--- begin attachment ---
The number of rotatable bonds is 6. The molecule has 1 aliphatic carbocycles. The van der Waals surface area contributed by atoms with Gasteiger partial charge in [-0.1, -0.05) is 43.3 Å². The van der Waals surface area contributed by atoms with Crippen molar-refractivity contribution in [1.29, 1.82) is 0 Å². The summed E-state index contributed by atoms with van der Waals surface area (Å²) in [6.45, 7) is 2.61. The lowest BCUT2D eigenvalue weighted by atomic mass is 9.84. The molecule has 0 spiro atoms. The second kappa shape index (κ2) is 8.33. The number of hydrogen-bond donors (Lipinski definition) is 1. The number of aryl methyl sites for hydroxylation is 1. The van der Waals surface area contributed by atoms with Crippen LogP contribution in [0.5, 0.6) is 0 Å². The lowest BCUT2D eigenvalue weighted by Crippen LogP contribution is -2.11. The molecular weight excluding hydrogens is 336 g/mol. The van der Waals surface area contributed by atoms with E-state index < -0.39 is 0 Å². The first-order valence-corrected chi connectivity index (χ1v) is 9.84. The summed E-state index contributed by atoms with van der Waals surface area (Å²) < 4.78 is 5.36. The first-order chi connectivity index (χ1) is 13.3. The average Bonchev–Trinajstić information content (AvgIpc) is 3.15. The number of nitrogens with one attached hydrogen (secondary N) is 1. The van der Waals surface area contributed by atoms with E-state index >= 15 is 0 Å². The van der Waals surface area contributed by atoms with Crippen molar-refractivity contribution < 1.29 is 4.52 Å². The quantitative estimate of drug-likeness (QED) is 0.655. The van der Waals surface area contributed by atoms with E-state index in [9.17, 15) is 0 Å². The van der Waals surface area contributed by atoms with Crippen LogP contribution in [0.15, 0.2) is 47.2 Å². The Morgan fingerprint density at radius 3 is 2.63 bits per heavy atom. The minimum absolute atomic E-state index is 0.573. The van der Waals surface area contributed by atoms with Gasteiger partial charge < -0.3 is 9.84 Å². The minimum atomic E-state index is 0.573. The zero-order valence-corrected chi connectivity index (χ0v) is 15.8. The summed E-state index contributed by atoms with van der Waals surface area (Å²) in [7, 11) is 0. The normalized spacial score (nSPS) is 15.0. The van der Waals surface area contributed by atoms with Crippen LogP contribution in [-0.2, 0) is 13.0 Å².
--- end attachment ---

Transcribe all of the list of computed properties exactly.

The number of rotatable bonds is 6. The molecule has 1 aliphatic carbocycles. The van der Waals surface area contributed by atoms with Gasteiger partial charge in [-0.1, -0.05) is 43.3 Å². The van der Waals surface area contributed by atoms with Crippen molar-refractivity contribution in [1.29, 1.82) is 0 Å². The summed E-state index contributed by atoms with van der Waals surface area (Å²) in [6.45, 7) is 2.61. The lowest BCUT2D eigenvalue weighted by atomic mass is 9.84. The molecule has 0 spiro atoms. The second kappa shape index (κ2) is 8.33. The number of hydrogen-bond donors (Lipinski definition) is 1. The number of aryl methyl sites for hydroxylation is 1. The van der Waals surface area contributed by atoms with Crippen LogP contribution in [0.5, 0.6) is 0 Å². The lowest BCUT2D eigenvalue weighted by Crippen LogP contribution is -2.11. The molecular weight excluding hydrogens is 336 g/mol. The van der Waals surface area contributed by atoms with E-state index < -0.39 is 0 Å². The first-order valence-corrected chi connectivity index (χ1v) is 9.84. The summed E-state index contributed by atoms with van der Waals surface area (Å²) < 4.78 is 5.36. The first-order chi connectivity index (χ1) is 13.3. The average Bonchev–Trinajstić information content (AvgIpc) is 3.15. The number of nitrogens with one attached hydrogen (secondary N) is 1. The van der Waals surface area contributed by atoms with E-state index >= 15 is 0 Å². The van der Waals surface area contributed by atoms with Crippen molar-refractivity contribution < 1.29 is 4.52 Å². The quantitative estimate of drug-likeness (QED) is 0.655. The van der Waals surface area contributed by atoms with E-state index in [9.17, 15) is 0 Å². The van der Waals surface area contributed by atoms with Crippen LogP contribution in [0.15, 0.2) is 47.2 Å². The Morgan fingerprint density at radius 3 is 2.63 bits per heavy atom. The minimum absolute atomic E-state index is 0.573. The van der Waals surface area contributed by atoms with Gasteiger partial charge < -0.3 is 9.84 Å². The minimum atomic E-state index is 0.573. The zero-order valence-corrected chi connectivity index (χ0v) is 15.8. The summed E-state index contributed by atoms with van der Waals surface area (Å²) in [7, 11) is 0. The normalized spacial score (nSPS) is 15.0. The van der Waals surface area contributed by atoms with Crippen LogP contribution in [-0.2, 0) is 13.0 Å².